Upper layer characteristics of the south eastern Arabian Sea associated with an unusual low saline pool during fag end of southwest monsoon

Upper layer characteristics of the south eastern Arabian Sea associated with an unusual low saline pool during fag end of southwest monsoon
(Journal of Earth System Science- May 2022)
Abstract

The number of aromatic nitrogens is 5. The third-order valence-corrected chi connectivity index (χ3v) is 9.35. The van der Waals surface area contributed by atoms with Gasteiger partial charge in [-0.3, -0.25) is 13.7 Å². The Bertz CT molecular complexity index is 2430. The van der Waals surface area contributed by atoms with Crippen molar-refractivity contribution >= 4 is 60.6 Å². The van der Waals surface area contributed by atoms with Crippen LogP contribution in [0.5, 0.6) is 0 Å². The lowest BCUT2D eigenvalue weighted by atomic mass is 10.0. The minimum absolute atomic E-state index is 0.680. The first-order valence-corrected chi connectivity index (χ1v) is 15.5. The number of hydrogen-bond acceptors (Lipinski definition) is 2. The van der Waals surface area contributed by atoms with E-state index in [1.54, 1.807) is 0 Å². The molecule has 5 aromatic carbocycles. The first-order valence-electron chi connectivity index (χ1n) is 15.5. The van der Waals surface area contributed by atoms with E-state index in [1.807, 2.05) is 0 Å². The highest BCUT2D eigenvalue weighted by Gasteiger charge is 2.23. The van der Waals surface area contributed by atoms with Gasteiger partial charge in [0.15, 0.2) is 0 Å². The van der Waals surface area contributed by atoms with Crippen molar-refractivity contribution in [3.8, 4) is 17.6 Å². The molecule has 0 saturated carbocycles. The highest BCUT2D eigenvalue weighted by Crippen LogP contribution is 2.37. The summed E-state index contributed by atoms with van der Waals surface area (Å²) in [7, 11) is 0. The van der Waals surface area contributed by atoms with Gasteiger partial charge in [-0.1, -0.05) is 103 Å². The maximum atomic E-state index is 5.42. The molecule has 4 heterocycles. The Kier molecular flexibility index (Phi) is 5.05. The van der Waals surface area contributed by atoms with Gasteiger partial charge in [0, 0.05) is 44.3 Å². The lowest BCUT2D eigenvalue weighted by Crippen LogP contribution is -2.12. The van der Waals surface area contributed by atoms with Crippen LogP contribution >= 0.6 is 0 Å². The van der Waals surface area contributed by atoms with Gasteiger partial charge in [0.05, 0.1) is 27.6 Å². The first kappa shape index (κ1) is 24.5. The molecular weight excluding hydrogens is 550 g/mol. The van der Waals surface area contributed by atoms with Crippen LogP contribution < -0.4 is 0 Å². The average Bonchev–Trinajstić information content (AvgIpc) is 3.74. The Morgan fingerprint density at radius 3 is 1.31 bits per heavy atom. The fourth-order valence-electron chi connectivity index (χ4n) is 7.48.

Observational evidence on an anomalous low saline pool due to excess rainfall and runoff during September 2020 in the South Eastern Arabian Sea (SEAS) is explained based on in-situ and satellite/reanalysis datasets. The study shows the presence of a low saline pool in the coast to offshore section between 10 and 14°N, which is associated with weak winds (3–5 m/s) and surface currents (0.1–0.2 m/s), compared to the long-term average. The pool is observed with strong vertical temperature gradient of 4°C and salinity gradient of 3.5 psu in the upper 20 m column. Cyclonic eddy in the central SEAS influences the distribution of low saline pool which suppress the coastal upwelling in the region. However, active upwelling is observed (surface temperature 6 m/s) and surface current (>0.2 m/s) which is also supported with weak rainfall and runoff. The high phytoplankton biomass in the nutrient-rich active upwelling region supports high zooplankton biomass. Contrastingly, the low saline pool region experienced low nitrate and phosphate concentration resulting into less chlorophyll concentration and that might be a plausible reason for the low zooplankton biomass.